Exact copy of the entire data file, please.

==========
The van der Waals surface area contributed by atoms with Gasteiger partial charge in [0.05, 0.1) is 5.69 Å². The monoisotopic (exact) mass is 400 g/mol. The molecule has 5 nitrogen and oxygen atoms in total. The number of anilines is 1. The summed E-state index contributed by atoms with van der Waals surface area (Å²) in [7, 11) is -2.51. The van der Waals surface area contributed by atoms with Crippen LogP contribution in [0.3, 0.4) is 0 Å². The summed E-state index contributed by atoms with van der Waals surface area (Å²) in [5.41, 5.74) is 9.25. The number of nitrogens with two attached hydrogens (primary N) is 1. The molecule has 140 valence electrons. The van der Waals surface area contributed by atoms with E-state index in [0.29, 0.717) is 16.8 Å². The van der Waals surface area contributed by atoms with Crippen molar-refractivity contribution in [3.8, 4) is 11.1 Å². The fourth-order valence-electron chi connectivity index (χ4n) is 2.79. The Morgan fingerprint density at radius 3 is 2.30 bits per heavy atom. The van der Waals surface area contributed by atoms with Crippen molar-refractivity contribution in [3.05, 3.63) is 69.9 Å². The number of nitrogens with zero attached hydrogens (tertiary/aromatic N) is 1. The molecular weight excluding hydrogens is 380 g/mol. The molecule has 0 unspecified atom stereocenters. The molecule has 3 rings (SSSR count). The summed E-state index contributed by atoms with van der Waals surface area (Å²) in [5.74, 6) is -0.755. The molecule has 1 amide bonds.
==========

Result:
The van der Waals surface area contributed by atoms with Gasteiger partial charge in [0.05, 0.1) is 5.69 Å². The monoisotopic (exact) mass is 400 g/mol. The molecule has 5 nitrogen and oxygen atoms in total. The number of anilines is 1. The summed E-state index contributed by atoms with van der Waals surface area (Å²) in [7, 11) is -2.51. The van der Waals surface area contributed by atoms with Crippen LogP contribution in [0.3, 0.4) is 0 Å². The summed E-state index contributed by atoms with van der Waals surface area (Å²) in [5.41, 5.74) is 9.25. The number of nitrogens with two attached hydrogens (primary N) is 1. The molecule has 140 valence electrons. The van der Waals surface area contributed by atoms with E-state index in [0.29, 0.717) is 16.8 Å². The van der Waals surface area contributed by atoms with Crippen molar-refractivity contribution in [3.8, 4) is 11.1 Å². The fourth-order valence-electron chi connectivity index (χ4n) is 2.79. The Morgan fingerprint density at radius 3 is 2.30 bits per heavy atom. The van der Waals surface area contributed by atoms with Crippen molar-refractivity contribution in [3.05, 3.63) is 69.9 Å². The number of nitrogens with zero attached hydrogens (tertiary/aromatic N) is 1. The molecular weight excluding hydrogens is 380 g/mol. The molecule has 0 unspecified atom stereocenters. The molecule has 3 rings (SSSR count). The summed E-state index contributed by atoms with van der Waals surface area (Å²) in [5.74, 6) is -0.755. The molecule has 1 amide bonds.